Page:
The all-important moment in recovery – when we decide

We all like having options. When we commit ourselves, we limit our choices. When we commit to recovery, we don’t simply embrace an idea, we take certain steps. For example, we find a group or recovery program and begin to attend meetings, we start seeing a counselor, we disclose our actions to people who’ve been affected, and we get rid of the things that might tempt us to act out again. We throw out pornographic materials, set up filters or accountability software on computers, delete secret email accounts, sever ties with affair partners, etc., etc. We put plans in place and commit ourselves to a course of action that we will continue to pursue even after our initial resolve fades.

Of course, none of this is easy. To be more precise, following through on any of these things is not easy. Desire is easy, following through is hard.

In the immediate aftermath of some bad experience, where we are confronted with the magnitude of our problem, it’s easy to feel a strong desire to change. We might feel deep remorse for what we’ve done, and resolve to live differently. If we’re in a relationship that has been hurt by our behavior, we likely feel a strong commitment to repair the damage that was the result of our sexual acting out.

Pastors, therapists, and addiction counselors are accustomed to hearing people earnestly express their desire to change. 12-Steppers call this “Step Zero” … it’s what happens to people before they even get to Step 1 in the 12 Steps. It’s the overwhelming sense that “things aren’t working,” often accompanied by strong feelings of remorse, guilt, and shame. But everyone needs a reality check at this point: Resolve and remorse are only Step Zero.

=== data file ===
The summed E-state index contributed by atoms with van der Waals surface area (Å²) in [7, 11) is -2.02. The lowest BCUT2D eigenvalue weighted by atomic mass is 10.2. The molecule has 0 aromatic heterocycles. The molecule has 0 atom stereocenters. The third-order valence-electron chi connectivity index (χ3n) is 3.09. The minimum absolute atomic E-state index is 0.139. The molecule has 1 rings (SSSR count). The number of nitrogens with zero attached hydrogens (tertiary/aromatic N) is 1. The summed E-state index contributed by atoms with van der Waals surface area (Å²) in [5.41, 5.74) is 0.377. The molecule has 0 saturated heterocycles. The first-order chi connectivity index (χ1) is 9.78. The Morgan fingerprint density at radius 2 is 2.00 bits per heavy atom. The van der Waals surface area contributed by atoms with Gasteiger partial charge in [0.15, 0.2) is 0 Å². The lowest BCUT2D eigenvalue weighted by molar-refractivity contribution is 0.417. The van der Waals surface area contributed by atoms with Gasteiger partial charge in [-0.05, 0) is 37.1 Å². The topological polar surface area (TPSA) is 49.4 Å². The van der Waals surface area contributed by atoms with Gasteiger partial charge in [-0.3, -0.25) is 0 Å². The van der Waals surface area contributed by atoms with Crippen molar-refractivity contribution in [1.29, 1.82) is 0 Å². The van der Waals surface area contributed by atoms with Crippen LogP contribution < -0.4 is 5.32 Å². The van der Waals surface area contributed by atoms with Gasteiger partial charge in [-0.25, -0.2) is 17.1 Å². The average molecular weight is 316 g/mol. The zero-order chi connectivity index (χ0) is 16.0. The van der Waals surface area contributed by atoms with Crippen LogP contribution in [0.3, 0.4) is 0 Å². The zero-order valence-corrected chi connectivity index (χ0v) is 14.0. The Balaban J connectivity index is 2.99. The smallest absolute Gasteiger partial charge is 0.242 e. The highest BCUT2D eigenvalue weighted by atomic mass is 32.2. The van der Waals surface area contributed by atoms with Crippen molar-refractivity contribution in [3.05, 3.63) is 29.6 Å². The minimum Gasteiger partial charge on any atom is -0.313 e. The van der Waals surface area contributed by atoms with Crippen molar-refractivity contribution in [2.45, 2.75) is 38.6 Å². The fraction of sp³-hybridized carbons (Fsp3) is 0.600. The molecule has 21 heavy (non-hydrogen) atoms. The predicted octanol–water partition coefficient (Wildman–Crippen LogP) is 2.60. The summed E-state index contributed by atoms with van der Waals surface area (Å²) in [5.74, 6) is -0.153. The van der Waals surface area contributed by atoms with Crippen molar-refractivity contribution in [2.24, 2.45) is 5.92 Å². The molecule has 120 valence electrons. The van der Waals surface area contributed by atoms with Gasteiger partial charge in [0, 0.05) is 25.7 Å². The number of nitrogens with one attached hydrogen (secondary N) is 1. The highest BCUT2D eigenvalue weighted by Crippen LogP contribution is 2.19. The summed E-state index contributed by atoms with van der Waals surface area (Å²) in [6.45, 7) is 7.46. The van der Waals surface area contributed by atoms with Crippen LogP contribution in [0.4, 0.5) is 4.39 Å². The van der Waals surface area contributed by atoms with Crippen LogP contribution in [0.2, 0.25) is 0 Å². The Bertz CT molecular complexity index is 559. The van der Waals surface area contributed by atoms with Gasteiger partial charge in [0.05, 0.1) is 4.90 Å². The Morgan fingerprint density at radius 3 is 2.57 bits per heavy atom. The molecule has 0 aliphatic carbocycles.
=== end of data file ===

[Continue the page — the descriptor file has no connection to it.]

The all-important moment of recovery comes when we commit. When we commit to make the changes we need to make to live differently. Most everybody who sins sexually gets to Step Zero. At some point everybody faces the fallout of their actions, even if it’s only an internal sense of being disappointed with oneself. Many people get there quite often. But we start recovery when we realize that we need outside help – God’s help administered through a program of recovery – and start to pursue it. Fewer people get there.

I came across an email that pastor Rick Warren sent out to people in his church. What he has to say about change – and the reasons we find it hard – are great reminders we can apply to recovery. Listen to what he has to say:

“Change requires making choices. It’s not enough to dream of changing. It’s not enough to desire change. In order for you to change, you will need to make a decision. You must choose to change.

Change is intentional: Are you going to be any different in six months? Are you going to be better a year from now? Are you going to be healthier, stronger, and more mature? Are you going to be happier? Are you going to be less in debt? Are you going to be more like God wants you to be?

I can tell you the answer right now: It will only happen if you choose to change, because it isn’t going to happen accidentally. … It requires a choice.

A lot of times we think we’re waiting on God to change us. No, you are not waiting on God. God is waiting on you. He’s waiting on you to say, “Yes, Lord, I’m willing to make these changes.” (Rick Warren, DAILY HOPE, Jul 22, 2011)

Well said! Are there some things you need to change about yourself, about your life, about your marriage? What are you waiting for?

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